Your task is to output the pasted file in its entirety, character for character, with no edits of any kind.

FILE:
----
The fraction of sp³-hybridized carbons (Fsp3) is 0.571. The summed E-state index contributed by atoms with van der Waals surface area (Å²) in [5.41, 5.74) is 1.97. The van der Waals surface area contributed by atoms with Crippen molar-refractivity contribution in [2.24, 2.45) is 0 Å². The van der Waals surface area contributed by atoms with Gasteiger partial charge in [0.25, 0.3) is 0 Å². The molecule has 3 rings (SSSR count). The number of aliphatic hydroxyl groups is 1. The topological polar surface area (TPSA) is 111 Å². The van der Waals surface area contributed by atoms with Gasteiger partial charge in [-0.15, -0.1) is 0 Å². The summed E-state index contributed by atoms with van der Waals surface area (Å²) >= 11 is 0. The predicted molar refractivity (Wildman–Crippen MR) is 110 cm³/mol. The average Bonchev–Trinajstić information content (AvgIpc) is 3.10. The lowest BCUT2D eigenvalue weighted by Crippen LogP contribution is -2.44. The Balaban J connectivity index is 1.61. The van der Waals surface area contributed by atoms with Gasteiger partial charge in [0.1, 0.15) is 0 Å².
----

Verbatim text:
The fraction of sp³-hybridized carbons (Fsp3) is 0.571. The summed E-state index contributed by atoms with van der Waals surface area (Å²) in [5.41, 5.74) is 1.97. The van der Waals surface area contributed by atoms with Crippen molar-refractivity contribution in [2.24, 2.45) is 0 Å². The van der Waals surface area contributed by atoms with Gasteiger partial charge in [0.25, 0.3) is 0 Å². The molecule has 3 rings (SSSR count). The number of aliphatic hydroxyl groups is 1. The topological polar surface area (TPSA) is 111 Å². The van der Waals surface area contributed by atoms with Gasteiger partial charge in [-0.15, -0.1) is 0 Å². The summed E-state index contributed by atoms with van der Waals surface area (Å²) >= 11 is 0. The predicted molar refractivity (Wildman–Crippen MR) is 110 cm³/mol. The average Bonchev–Trinajstić information content (AvgIpc) is 3.10. The lowest BCUT2D eigenvalue weighted by Crippen LogP contribution is -2.44. The Balaban J connectivity index is 1.61. The van der Waals surface area contributed by atoms with Gasteiger partial charge in [0.1, 0.15) is 0 Å².